Mortality through predation and diseases
The Akiapolaau is a native Hawaiian honeycreeper that only dwells in high elevation forests within the woodpecker niche and is an exclusive insectivore. Its name is pronounced as ah-kee-ah-POH-LAH-OW.
Unlike other honeycreepers, it has a bigger head and a shorter tail which gives it a pudgy appearance. While its lower bill is stout and defined, its upper bill is long and thin. It breeds a single egg every other year.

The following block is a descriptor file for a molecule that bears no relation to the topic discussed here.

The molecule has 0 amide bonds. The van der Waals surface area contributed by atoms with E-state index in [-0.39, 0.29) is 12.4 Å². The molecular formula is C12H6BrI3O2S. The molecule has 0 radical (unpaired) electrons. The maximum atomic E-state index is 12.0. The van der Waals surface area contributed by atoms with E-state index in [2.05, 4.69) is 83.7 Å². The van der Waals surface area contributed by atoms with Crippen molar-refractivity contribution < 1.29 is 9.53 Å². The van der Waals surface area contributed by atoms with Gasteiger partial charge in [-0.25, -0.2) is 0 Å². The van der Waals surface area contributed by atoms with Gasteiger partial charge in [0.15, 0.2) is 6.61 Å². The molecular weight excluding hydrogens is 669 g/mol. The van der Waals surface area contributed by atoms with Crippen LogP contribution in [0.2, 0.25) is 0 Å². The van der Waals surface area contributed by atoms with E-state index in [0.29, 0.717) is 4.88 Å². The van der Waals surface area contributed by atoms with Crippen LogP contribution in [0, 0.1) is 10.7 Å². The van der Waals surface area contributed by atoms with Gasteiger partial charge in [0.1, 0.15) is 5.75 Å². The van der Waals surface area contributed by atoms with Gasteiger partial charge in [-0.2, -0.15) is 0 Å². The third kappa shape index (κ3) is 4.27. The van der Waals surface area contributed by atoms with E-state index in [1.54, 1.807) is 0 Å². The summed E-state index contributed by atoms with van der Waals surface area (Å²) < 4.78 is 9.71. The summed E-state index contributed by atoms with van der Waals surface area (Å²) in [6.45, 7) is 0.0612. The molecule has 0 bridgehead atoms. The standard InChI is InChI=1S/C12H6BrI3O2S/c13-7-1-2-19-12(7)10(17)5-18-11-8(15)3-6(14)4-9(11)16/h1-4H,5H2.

Conversion of its natural habitat for logging and grazing seriously affects the ability to grow in number. And as more alien plants replace trees (which serve as protective shelter and source of insects for sustenance), it makes this bird species vulnerable to fatal mosquito-borne diseases. The Akiapolaʻau is also at risk of being eaten – both young and adult individuals – by rats, cats, dogs, and other feral predators within the surrounding areas.